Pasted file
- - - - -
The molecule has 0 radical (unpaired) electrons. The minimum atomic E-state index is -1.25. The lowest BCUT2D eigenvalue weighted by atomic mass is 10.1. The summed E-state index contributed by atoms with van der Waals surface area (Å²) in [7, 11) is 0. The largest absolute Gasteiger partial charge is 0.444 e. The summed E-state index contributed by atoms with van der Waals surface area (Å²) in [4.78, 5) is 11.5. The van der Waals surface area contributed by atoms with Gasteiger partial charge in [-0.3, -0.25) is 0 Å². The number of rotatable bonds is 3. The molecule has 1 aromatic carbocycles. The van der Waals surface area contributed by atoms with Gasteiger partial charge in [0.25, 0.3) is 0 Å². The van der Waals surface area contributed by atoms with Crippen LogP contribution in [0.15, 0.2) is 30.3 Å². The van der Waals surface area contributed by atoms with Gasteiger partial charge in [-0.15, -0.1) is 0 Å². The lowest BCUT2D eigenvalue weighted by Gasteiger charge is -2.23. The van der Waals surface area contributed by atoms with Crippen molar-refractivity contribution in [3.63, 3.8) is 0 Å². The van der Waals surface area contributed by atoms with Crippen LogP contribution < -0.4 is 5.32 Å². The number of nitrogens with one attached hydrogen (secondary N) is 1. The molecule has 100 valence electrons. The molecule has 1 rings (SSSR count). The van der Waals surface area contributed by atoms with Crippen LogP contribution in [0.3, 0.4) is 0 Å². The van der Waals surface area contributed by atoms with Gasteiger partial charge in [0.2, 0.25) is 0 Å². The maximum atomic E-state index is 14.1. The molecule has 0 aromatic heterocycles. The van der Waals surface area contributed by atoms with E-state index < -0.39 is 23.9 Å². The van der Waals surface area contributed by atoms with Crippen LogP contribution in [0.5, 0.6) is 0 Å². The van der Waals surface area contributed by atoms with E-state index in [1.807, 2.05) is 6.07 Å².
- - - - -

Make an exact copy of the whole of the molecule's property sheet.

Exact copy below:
The molecule has 0 radical (unpaired) electrons. The minimum atomic E-state index is -1.25. The lowest BCUT2D eigenvalue weighted by atomic mass is 10.1. The summed E-state index contributed by atoms with van der Waals surface area (Å²) in [7, 11) is 0. The largest absolute Gasteiger partial charge is 0.444 e. The summed E-state index contributed by atoms with van der Waals surface area (Å²) in [4.78, 5) is 11.5. The van der Waals surface area contributed by atoms with Gasteiger partial charge in [-0.3, -0.25) is 0 Å². The number of rotatable bonds is 3. The molecule has 1 aromatic carbocycles. The van der Waals surface area contributed by atoms with Gasteiger partial charge in [0.25, 0.3) is 0 Å². The van der Waals surface area contributed by atoms with Crippen LogP contribution in [0.15, 0.2) is 30.3 Å². The van der Waals surface area contributed by atoms with Gasteiger partial charge in [-0.15, -0.1) is 0 Å². The lowest BCUT2D eigenvalue weighted by Gasteiger charge is -2.23. The van der Waals surface area contributed by atoms with Crippen molar-refractivity contribution in [3.63, 3.8) is 0 Å². The van der Waals surface area contributed by atoms with Crippen LogP contribution < -0.4 is 5.32 Å². The number of nitrogens with one attached hydrogen (secondary N) is 1. The molecule has 100 valence electrons. The molecule has 1 rings (SSSR count). The van der Waals surface area contributed by atoms with Crippen LogP contribution in [0.3, 0.4) is 0 Å². The van der Waals surface area contributed by atoms with Gasteiger partial charge in [0.2, 0.25) is 0 Å². The maximum atomic E-state index is 14.1. The molecule has 0 aromatic heterocycles. The van der Waals surface area contributed by atoms with E-state index < -0.39 is 23.9 Å². The van der Waals surface area contributed by atoms with Crippen LogP contribution in [0.5, 0.6) is 0 Å². The van der Waals surface area contributed by atoms with E-state index in [1.807, 2.05) is 6.07 Å².